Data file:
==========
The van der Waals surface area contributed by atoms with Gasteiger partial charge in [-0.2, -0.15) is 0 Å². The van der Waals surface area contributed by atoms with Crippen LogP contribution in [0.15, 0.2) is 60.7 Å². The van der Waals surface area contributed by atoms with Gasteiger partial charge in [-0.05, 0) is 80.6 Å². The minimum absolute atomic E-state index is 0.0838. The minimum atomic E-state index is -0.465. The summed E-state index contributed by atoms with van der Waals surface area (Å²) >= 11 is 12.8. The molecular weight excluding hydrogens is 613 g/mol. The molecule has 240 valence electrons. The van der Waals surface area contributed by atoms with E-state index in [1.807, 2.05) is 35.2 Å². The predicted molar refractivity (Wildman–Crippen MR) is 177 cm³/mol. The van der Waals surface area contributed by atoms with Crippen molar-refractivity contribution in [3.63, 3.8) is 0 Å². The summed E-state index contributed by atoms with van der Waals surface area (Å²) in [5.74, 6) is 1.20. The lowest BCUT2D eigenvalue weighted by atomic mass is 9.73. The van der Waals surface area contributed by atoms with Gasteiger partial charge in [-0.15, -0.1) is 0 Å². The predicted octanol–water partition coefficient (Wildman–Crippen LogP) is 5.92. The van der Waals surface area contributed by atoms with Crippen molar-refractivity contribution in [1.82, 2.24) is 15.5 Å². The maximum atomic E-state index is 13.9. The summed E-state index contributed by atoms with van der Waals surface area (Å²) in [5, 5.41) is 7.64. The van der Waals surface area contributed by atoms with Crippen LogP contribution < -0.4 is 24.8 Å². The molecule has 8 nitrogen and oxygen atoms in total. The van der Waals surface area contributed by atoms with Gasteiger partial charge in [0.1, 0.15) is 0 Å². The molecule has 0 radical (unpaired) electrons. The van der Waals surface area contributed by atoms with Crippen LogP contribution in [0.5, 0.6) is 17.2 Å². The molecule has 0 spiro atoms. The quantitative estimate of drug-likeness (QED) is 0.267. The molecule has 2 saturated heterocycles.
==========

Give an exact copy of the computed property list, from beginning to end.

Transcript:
The van der Waals surface area contributed by atoms with Gasteiger partial charge in [-0.2, -0.15) is 0 Å². The van der Waals surface area contributed by atoms with Crippen LogP contribution in [0.15, 0.2) is 60.7 Å². The van der Waals surface area contributed by atoms with Gasteiger partial charge in [-0.05, 0) is 80.6 Å². The minimum absolute atomic E-state index is 0.0838. The minimum atomic E-state index is -0.465. The summed E-state index contributed by atoms with van der Waals surface area (Å²) >= 11 is 12.8. The molecular weight excluding hydrogens is 613 g/mol. The molecule has 240 valence electrons. The van der Waals surface area contributed by atoms with E-state index in [1.807, 2.05) is 35.2 Å². The predicted molar refractivity (Wildman–Crippen MR) is 177 cm³/mol. The van der Waals surface area contributed by atoms with Crippen molar-refractivity contribution in [3.63, 3.8) is 0 Å². The summed E-state index contributed by atoms with van der Waals surface area (Å²) in [5.74, 6) is 1.20. The lowest BCUT2D eigenvalue weighted by atomic mass is 9.73. The van der Waals surface area contributed by atoms with Gasteiger partial charge in [-0.15, -0.1) is 0 Å². The predicted octanol–water partition coefficient (Wildman–Crippen LogP) is 5.92. The van der Waals surface area contributed by atoms with Crippen molar-refractivity contribution in [1.82, 2.24) is 15.5 Å². The maximum atomic E-state index is 13.9. The summed E-state index contributed by atoms with van der Waals surface area (Å²) in [5, 5.41) is 7.64. The van der Waals surface area contributed by atoms with Crippen LogP contribution < -0.4 is 24.8 Å². The molecule has 8 nitrogen and oxygen atoms in total. The van der Waals surface area contributed by atoms with Gasteiger partial charge in [0.1, 0.15) is 0 Å². The molecule has 0 radical (unpaired) electrons. The van der Waals surface area contributed by atoms with Crippen LogP contribution in [0.5, 0.6) is 17.2 Å². The molecule has 0 spiro atoms. The quantitative estimate of drug-likeness (QED) is 0.267. The molecule has 2 saturated heterocycles.